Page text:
With the Bank of England in focus, investors should track Bank of England commentary. BoE Chief Economist Huw Pill (Thurs/Fri) and Monetary Policy Committee member Sawati Dhingra are on the calendar to speak.

The Loonie

Ivey PMI numbers for April could impact buyer demand for the Loonie on Tuesday (May 7).

However, on Friday (May 10), Canadian labor market data for April will warrant investor attention. Weaker labor market conditions could impact wages and consumer confidence. The Bank of Canada could respond to weak labor market data by discussing interest rate cuts to deliver price stability.

The Australian Dollar

Australian retail sales figures for March will draw investor interest on Tuesday (May 7). Upward revisions to the preliminary numbers could influence the RBA rate path and the Aussie dollar.

However, the RBA interest rate decision will be the focal point for investors. Hotter-than-expected consumer and producer price inflation figures fueled speculation about an RBA rate hike. The markets expect the RBA to leave the cash rate at 5.35%. However, the RBA press conference will garner investor interest.

Other stats include building approvals. However, these will likely play second fiddle to the RBA.

The Kiwi Dollar

On Friday (May 10), Business NZ PMI numbers for April need consideration. Weaker-than-expected numbers could raise bets on an RBNZ rate cut. However, investors should consider the sub-components for trends.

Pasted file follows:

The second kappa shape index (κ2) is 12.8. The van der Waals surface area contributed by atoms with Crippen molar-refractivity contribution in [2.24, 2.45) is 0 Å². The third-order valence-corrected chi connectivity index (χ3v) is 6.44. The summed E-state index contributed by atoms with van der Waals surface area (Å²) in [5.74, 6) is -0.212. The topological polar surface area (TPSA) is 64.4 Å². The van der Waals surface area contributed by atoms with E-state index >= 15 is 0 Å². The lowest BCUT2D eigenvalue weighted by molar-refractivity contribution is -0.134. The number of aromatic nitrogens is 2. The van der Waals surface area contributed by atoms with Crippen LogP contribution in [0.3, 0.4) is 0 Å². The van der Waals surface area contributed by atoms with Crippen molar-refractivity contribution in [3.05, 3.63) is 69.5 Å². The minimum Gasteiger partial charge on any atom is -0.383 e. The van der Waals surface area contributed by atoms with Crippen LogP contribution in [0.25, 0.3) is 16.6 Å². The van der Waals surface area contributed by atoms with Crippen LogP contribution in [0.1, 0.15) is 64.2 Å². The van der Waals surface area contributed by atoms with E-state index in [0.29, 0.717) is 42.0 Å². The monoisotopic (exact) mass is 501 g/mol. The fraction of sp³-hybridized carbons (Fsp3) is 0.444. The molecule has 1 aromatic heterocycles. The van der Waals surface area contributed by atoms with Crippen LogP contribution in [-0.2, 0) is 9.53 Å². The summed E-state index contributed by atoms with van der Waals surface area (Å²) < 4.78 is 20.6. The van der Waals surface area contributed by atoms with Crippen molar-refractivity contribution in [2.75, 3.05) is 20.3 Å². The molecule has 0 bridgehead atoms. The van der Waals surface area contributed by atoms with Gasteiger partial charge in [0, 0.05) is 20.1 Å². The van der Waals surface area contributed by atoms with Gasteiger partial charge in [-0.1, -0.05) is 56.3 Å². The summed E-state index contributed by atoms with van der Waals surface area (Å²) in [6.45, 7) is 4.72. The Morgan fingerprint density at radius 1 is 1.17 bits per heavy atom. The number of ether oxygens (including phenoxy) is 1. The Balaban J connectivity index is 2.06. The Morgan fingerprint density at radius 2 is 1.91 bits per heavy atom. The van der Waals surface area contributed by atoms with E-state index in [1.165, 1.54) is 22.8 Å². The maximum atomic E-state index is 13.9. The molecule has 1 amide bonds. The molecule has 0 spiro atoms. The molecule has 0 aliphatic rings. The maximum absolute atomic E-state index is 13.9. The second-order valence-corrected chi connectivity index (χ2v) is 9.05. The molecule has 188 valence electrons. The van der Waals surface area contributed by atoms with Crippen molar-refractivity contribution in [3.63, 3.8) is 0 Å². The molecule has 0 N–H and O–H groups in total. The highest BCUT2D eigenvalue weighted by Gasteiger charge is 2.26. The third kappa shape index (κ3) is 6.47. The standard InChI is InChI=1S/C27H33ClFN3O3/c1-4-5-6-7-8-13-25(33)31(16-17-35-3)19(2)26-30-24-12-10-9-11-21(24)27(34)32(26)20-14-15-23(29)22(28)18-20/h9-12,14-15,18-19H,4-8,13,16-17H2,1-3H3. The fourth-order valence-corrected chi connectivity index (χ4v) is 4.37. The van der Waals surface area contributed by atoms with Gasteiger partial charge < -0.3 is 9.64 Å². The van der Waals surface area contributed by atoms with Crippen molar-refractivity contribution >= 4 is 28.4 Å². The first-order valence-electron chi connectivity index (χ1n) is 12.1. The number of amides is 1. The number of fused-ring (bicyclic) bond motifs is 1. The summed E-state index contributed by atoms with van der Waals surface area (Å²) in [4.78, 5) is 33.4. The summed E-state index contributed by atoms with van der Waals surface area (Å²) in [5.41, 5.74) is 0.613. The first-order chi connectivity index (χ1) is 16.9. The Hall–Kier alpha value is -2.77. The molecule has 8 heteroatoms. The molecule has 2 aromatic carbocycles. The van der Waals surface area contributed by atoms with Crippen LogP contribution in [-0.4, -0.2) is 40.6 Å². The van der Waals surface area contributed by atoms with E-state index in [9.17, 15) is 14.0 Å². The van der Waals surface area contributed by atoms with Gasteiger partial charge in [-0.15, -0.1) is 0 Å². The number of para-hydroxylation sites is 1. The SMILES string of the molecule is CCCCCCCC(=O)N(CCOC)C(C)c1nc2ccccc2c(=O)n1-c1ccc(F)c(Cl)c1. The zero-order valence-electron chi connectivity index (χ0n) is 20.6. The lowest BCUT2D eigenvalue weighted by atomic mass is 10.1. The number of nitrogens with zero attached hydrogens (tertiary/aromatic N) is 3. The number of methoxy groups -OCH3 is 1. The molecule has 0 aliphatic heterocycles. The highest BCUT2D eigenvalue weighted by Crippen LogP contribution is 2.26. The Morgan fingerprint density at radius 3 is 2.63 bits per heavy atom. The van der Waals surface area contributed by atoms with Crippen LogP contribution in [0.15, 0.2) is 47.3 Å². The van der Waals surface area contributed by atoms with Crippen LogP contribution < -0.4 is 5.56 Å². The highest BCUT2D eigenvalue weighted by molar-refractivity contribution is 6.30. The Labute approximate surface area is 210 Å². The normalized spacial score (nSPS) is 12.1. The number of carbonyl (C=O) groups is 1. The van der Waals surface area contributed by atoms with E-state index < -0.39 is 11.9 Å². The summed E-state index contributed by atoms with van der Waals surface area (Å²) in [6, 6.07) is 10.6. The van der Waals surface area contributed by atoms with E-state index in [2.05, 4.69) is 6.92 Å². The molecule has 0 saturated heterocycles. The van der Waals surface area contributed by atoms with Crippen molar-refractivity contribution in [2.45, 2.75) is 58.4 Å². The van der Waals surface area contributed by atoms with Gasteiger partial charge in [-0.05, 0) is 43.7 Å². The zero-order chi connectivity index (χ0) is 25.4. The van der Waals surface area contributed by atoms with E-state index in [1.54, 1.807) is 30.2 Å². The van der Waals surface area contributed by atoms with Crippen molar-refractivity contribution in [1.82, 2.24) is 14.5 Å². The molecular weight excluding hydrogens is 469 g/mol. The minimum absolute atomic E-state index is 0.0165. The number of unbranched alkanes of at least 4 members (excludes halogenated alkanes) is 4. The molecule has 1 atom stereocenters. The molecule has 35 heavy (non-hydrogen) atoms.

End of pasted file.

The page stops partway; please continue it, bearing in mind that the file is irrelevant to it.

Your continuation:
The Japanese Yen

Service sector PMI numbers from Japan will put the Japanese Yen in focus on Tuesday. The Bank of Japan hopes that a pickup in services employment, new orders, and prices could drive inflationary pressures. An upward revision to the preliminary number could influence buyer appetite for the Yen. However, investors should consider the sub-components.

On Friday (May 10), household spending figures from Japan will also draw investor attention. An unexpected increase in household spending could fuel investor bets on a Bank of Japan interest rate hike.

Beyond the numbers, investors should monitor Bank of Japan commentary. Forward guidance on monetary policy would influence near-term trends for the Japanese Yen.

Out of China

On Monday (May 6), the China Caixin Services PMI will warrant investor attention. After the better-than-expected Caixin Manufacturing PMI, an unexpected pickup in service sector activity could fuel buyer demand for riskier assets.

Nevertheless, investors must consider the subcomponents, including new orders and prices.

Trade data for April will attract investor attention on Thursday (May 9). A recovery in imports and exports could signal an improving demand environment and drive buyer demand for the commodity currencies, including the Aussie dollar, the Loonie, and the Kiwi dollar.

About the Author

Bob Masonauthor

With over 20 years of experience in the finance industry, Bob has been managing regional teams across Europe and Asia and focusing on analytics across both corporate and financial institutions. Currently he is covering developments relating to the financial markets, including currencies, commodities, alternative asset classes, and global equities.